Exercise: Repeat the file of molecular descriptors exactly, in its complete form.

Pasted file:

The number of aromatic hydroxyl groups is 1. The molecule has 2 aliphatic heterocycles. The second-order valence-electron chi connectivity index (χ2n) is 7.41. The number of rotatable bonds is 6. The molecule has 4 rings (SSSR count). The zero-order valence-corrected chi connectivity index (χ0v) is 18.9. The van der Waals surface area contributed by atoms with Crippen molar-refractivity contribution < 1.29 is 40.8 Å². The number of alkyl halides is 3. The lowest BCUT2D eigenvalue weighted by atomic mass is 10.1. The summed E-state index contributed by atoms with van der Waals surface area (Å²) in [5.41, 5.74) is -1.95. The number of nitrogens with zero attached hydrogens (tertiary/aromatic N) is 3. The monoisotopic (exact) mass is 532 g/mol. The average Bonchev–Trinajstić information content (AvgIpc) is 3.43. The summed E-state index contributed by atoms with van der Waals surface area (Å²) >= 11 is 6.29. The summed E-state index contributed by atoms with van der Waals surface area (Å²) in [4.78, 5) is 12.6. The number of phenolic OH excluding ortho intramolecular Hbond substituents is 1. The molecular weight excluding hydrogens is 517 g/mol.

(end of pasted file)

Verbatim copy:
The number of aromatic hydroxyl groups is 1. The molecule has 2 aliphatic heterocycles. The second-order valence-electron chi connectivity index (χ2n) is 7.41. The number of rotatable bonds is 6. The molecule has 4 rings (SSSR count). The zero-order valence-corrected chi connectivity index (χ0v) is 18.9. The van der Waals surface area contributed by atoms with Crippen molar-refractivity contribution < 1.29 is 40.8 Å². The number of alkyl halides is 3. The lowest BCUT2D eigenvalue weighted by atomic mass is 10.1. The summed E-state index contributed by atoms with van der Waals surface area (Å²) in [5.41, 5.74) is -1.95. The number of nitrogens with zero attached hydrogens (tertiary/aromatic N) is 3. The monoisotopic (exact) mass is 532 g/mol. The average Bonchev–Trinajstić information content (AvgIpc) is 3.43. The summed E-state index contributed by atoms with van der Waals surface area (Å²) >= 11 is 6.29. The summed E-state index contributed by atoms with van der Waals surface area (Å²) in [4.78, 5) is 12.6. The number of phenolic OH excluding ortho intramolecular Hbond substituents is 1. The molecular weight excluding hydrogens is 517 g/mol.